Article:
femoral neck fractures in elderly patients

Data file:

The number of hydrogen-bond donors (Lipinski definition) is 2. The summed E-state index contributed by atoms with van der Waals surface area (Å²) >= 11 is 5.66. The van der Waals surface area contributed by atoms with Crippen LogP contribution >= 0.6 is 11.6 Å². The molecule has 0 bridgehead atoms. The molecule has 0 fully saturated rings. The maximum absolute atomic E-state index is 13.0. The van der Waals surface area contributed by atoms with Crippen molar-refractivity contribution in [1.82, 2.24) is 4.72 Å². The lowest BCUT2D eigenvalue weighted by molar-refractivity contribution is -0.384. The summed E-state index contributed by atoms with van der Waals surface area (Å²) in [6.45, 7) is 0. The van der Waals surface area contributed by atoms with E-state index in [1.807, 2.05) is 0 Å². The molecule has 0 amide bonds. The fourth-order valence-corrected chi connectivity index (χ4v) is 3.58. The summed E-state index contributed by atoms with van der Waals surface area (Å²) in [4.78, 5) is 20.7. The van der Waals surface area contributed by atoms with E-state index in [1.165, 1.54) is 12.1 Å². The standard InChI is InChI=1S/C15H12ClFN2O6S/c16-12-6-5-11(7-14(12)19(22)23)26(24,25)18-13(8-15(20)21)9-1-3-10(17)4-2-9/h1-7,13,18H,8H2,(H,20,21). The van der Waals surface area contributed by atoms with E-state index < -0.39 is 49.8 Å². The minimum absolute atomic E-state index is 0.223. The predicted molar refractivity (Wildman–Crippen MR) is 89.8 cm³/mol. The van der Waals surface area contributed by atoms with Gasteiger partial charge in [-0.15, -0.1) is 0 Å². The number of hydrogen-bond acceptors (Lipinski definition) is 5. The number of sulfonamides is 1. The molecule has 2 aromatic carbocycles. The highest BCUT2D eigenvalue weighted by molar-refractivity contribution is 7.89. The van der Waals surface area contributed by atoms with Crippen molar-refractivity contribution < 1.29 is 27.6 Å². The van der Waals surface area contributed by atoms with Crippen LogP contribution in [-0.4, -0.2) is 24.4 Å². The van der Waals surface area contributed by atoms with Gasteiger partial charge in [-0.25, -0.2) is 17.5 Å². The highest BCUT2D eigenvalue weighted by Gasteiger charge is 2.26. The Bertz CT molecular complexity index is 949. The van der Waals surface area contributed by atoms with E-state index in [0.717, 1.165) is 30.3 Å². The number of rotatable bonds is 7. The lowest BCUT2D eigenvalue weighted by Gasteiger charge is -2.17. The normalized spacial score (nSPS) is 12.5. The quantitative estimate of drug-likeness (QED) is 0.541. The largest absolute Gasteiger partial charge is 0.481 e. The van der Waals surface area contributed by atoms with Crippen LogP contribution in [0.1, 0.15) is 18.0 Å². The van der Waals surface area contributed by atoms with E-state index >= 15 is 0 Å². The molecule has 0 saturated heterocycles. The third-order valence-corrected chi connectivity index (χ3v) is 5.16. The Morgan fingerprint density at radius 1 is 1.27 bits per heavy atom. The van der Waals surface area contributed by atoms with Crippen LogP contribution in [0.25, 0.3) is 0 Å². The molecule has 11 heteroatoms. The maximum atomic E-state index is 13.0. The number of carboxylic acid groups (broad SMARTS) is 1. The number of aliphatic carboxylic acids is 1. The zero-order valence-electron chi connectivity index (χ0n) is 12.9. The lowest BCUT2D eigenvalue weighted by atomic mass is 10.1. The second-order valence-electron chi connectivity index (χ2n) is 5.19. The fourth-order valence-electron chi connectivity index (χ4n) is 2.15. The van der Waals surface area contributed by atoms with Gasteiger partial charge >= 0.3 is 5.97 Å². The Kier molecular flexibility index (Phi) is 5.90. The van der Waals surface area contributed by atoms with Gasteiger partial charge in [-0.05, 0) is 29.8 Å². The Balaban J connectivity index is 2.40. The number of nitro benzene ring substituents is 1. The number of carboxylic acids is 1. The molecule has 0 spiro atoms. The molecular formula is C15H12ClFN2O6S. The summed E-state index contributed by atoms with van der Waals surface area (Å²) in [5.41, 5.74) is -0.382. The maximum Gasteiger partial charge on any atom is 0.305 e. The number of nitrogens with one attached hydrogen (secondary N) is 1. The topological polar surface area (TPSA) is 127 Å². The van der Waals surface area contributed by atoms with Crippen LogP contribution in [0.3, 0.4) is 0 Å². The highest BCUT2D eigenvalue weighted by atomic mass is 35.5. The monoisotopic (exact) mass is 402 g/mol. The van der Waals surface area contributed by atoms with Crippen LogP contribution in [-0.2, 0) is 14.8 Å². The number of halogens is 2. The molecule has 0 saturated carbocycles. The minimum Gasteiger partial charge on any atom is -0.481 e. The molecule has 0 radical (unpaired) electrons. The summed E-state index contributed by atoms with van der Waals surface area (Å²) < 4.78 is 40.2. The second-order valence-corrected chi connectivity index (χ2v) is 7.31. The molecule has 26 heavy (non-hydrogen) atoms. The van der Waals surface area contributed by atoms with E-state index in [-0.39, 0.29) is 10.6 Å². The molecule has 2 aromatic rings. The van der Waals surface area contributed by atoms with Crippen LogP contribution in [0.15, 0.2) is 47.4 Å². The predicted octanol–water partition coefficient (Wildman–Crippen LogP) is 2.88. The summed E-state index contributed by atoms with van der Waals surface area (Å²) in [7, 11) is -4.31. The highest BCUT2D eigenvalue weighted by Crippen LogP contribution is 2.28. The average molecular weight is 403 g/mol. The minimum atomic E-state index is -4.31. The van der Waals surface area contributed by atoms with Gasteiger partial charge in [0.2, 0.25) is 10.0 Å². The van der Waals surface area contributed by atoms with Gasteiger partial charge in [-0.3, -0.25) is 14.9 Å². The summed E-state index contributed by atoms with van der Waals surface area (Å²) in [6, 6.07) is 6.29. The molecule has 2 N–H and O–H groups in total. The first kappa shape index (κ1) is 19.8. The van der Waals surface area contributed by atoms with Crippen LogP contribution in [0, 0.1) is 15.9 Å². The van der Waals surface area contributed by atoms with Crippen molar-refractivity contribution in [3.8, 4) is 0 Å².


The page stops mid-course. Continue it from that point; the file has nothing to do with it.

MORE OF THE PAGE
Now lets imagine this scenario… an elderly patient with multiple co-morbidities who is only able to ambulate independently inside her house.  She fell while at home on the evening before admission to the hospital and was not brought to the hospital until at least 12 hours had passed since the injury.  She takes Coumadin in order to thin her blood and her INR on admission is 3.1 and she thinks that she may have been experiencing some symptoms of chest pain just prior to the fall.  This patient is a member of a unique category of hip surgery candidates.  She is elderly, relatively limited in terms of her ability to perform activities of daily living and she is not at all concerned with an ability to hike or run.  In her case, a hemiarthroplasty of the hip would probably result in the most reliable course of rehabilitation.  It will allow her to put full weight on the fracture immediately, and in contrast to fixation with screws, this is a stable orthopedic construct.  In the elderly, the bone quality is often so poor that the screws have no “bite” in the bone and the screws are in reality not contributing much to the overall stability of the fracture.  The orthopedic literature has proven that screw fixation of femoral neck fractures in the elderly may not result in more mortality, but definitely do result in a higher operation rate because a significant number of these patients have to return for another operation to have their screws removed and a hemiarthroplasty performed.

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